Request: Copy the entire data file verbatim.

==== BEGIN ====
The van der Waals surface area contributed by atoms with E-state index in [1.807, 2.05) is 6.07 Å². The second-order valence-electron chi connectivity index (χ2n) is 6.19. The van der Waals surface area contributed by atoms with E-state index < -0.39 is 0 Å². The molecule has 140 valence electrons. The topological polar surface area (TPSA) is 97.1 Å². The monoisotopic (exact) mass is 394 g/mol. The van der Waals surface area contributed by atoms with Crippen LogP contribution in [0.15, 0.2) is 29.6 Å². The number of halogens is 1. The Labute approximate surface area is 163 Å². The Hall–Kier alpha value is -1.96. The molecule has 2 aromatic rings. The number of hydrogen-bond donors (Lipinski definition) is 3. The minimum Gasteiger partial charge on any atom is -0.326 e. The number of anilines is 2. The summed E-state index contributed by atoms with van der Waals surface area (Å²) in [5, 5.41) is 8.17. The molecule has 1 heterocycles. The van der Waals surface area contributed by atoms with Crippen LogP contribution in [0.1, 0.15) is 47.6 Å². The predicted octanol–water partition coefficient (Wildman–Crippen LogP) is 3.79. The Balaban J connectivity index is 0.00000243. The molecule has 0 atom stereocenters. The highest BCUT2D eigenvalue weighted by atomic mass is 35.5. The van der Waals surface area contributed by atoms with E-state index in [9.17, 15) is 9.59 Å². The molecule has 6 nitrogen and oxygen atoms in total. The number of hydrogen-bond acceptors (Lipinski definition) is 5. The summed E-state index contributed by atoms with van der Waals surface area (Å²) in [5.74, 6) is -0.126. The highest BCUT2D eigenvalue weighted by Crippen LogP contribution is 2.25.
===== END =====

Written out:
The van der Waals surface area contributed by atoms with E-state index in [1.807, 2.05) is 6.07 Å². The second-order valence-electron chi connectivity index (χ2n) is 6.19. The van der Waals surface area contributed by atoms with E-state index < -0.39 is 0 Å². The molecule has 140 valence electrons. The topological polar surface area (TPSA) is 97.1 Å². The monoisotopic (exact) mass is 394 g/mol. The van der Waals surface area contributed by atoms with Crippen LogP contribution in [0.15, 0.2) is 29.6 Å². The number of halogens is 1. The Labute approximate surface area is 163 Å². The Hall–Kier alpha value is -1.96. The molecule has 2 aromatic rings. The number of hydrogen-bond donors (Lipinski definition) is 3. The minimum Gasteiger partial charge on any atom is -0.326 e. The number of anilines is 2. The summed E-state index contributed by atoms with van der Waals surface area (Å²) in [5, 5.41) is 8.17. The molecule has 1 heterocycles. The van der Waals surface area contributed by atoms with Crippen LogP contribution in [0.1, 0.15) is 47.6 Å². The predicted octanol–water partition coefficient (Wildman–Crippen LogP) is 3.79. The Balaban J connectivity index is 0.00000243. The molecule has 0 atom stereocenters. The highest BCUT2D eigenvalue weighted by atomic mass is 35.5. The van der Waals surface area contributed by atoms with E-state index in [9.17, 15) is 9.59 Å². The molecule has 6 nitrogen and oxygen atoms in total. The number of hydrogen-bond acceptors (Lipinski definition) is 5. The summed E-state index contributed by atoms with van der Waals surface area (Å²) in [5.74, 6) is -0.126. The highest BCUT2D eigenvalue weighted by Crippen LogP contribution is 2.25.